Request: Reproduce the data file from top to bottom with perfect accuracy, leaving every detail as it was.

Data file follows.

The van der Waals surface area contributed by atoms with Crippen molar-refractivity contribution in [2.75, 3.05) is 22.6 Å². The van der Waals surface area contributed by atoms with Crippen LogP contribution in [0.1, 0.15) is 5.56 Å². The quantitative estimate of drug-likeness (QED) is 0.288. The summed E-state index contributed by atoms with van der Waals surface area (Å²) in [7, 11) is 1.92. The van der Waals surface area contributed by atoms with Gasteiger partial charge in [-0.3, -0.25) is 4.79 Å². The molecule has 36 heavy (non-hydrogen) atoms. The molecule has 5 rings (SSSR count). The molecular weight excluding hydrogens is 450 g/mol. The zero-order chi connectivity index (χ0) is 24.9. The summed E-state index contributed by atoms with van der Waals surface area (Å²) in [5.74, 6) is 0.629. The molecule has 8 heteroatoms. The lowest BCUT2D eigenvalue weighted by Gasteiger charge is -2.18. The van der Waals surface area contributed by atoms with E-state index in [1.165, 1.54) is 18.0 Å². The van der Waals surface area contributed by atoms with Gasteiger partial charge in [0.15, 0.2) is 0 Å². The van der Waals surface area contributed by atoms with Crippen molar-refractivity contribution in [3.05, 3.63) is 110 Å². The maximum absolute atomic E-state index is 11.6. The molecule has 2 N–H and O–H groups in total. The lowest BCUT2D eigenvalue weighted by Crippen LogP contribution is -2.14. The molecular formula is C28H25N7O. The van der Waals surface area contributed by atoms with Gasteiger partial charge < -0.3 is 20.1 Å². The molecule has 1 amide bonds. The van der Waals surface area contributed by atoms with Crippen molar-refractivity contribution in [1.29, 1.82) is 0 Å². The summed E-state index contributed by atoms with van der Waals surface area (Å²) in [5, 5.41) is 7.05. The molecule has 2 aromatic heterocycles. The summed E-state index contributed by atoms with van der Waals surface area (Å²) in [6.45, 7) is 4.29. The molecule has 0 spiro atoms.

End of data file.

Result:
The van der Waals surface area contributed by atoms with Crippen molar-refractivity contribution in [2.75, 3.05) is 22.6 Å². The van der Waals surface area contributed by atoms with Crippen LogP contribution in [0.1, 0.15) is 5.56 Å². The quantitative estimate of drug-likeness (QED) is 0.288. The summed E-state index contributed by atoms with van der Waals surface area (Å²) in [7, 11) is 1.92. The van der Waals surface area contributed by atoms with Gasteiger partial charge in [-0.3, -0.25) is 4.79 Å². The molecule has 36 heavy (non-hydrogen) atoms. The molecule has 5 rings (SSSR count). The molecular weight excluding hydrogens is 450 g/mol. The zero-order chi connectivity index (χ0) is 24.9. The summed E-state index contributed by atoms with van der Waals surface area (Å²) in [5.74, 6) is 0.629. The molecule has 8 heteroatoms. The lowest BCUT2D eigenvalue weighted by Gasteiger charge is -2.18. The van der Waals surface area contributed by atoms with E-state index in [1.165, 1.54) is 18.0 Å². The van der Waals surface area contributed by atoms with Gasteiger partial charge in [0.15, 0.2) is 0 Å². The van der Waals surface area contributed by atoms with Crippen molar-refractivity contribution in [3.05, 3.63) is 110 Å². The maximum absolute atomic E-state index is 11.6. The molecule has 2 N–H and O–H groups in total. The lowest BCUT2D eigenvalue weighted by Crippen LogP contribution is -2.14. The molecular formula is C28H25N7O. The van der Waals surface area contributed by atoms with Gasteiger partial charge < -0.3 is 20.1 Å². The molecule has 1 amide bonds. The van der Waals surface area contributed by atoms with Crippen molar-refractivity contribution in [1.29, 1.82) is 0 Å². The summed E-state index contributed by atoms with van der Waals surface area (Å²) in [5, 5.41) is 7.05. The molecule has 2 aromatic heterocycles. The summed E-state index contributed by atoms with van der Waals surface area (Å²) in [6.45, 7) is 4.29. The molecule has 0 spiro atoms.